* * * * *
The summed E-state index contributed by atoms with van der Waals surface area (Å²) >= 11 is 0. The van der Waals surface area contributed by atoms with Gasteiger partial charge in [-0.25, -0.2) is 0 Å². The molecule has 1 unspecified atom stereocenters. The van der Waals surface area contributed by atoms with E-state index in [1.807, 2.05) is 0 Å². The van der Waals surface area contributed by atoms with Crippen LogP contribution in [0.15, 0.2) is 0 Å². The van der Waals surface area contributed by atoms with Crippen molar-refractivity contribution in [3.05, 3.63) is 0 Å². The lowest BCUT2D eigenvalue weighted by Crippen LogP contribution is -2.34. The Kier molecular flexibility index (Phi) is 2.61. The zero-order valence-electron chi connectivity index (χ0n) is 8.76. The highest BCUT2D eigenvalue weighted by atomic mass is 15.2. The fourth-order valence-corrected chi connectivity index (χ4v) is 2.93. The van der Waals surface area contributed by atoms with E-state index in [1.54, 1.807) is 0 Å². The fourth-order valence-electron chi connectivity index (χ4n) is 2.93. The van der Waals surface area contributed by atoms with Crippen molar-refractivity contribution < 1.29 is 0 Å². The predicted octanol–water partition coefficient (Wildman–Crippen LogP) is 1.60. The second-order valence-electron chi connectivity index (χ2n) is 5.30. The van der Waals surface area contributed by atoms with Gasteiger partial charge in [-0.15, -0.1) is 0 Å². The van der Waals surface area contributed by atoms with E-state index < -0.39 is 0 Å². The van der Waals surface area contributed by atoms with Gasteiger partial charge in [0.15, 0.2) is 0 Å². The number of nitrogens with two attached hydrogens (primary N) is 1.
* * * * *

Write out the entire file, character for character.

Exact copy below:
The summed E-state index contributed by atoms with van der Waals surface area (Å²) >= 11 is 0. The van der Waals surface area contributed by atoms with Gasteiger partial charge in [-0.25, -0.2) is 0 Å². The molecule has 1 unspecified atom stereocenters. The van der Waals surface area contributed by atoms with E-state index in [1.807, 2.05) is 0 Å². The van der Waals surface area contributed by atoms with Crippen LogP contribution in [0.15, 0.2) is 0 Å². The van der Waals surface area contributed by atoms with Crippen molar-refractivity contribution in [3.05, 3.63) is 0 Å². The lowest BCUT2D eigenvalue weighted by Crippen LogP contribution is -2.34. The Kier molecular flexibility index (Phi) is 2.61. The zero-order valence-electron chi connectivity index (χ0n) is 8.76. The highest BCUT2D eigenvalue weighted by atomic mass is 15.2. The fourth-order valence-corrected chi connectivity index (χ4v) is 2.93. The van der Waals surface area contributed by atoms with E-state index in [1.54, 1.807) is 0 Å². The fourth-order valence-electron chi connectivity index (χ4n) is 2.93. The van der Waals surface area contributed by atoms with Crippen molar-refractivity contribution < 1.29 is 0 Å². The predicted octanol–water partition coefficient (Wildman–Crippen LogP) is 1.60. The second-order valence-electron chi connectivity index (χ2n) is 5.30. The van der Waals surface area contributed by atoms with Gasteiger partial charge in [-0.15, -0.1) is 0 Å². The van der Waals surface area contributed by atoms with E-state index < -0.39 is 0 Å². The van der Waals surface area contributed by atoms with Gasteiger partial charge in [0.15, 0.2) is 0 Å². The number of nitrogens with two attached hydrogens (primary N) is 1.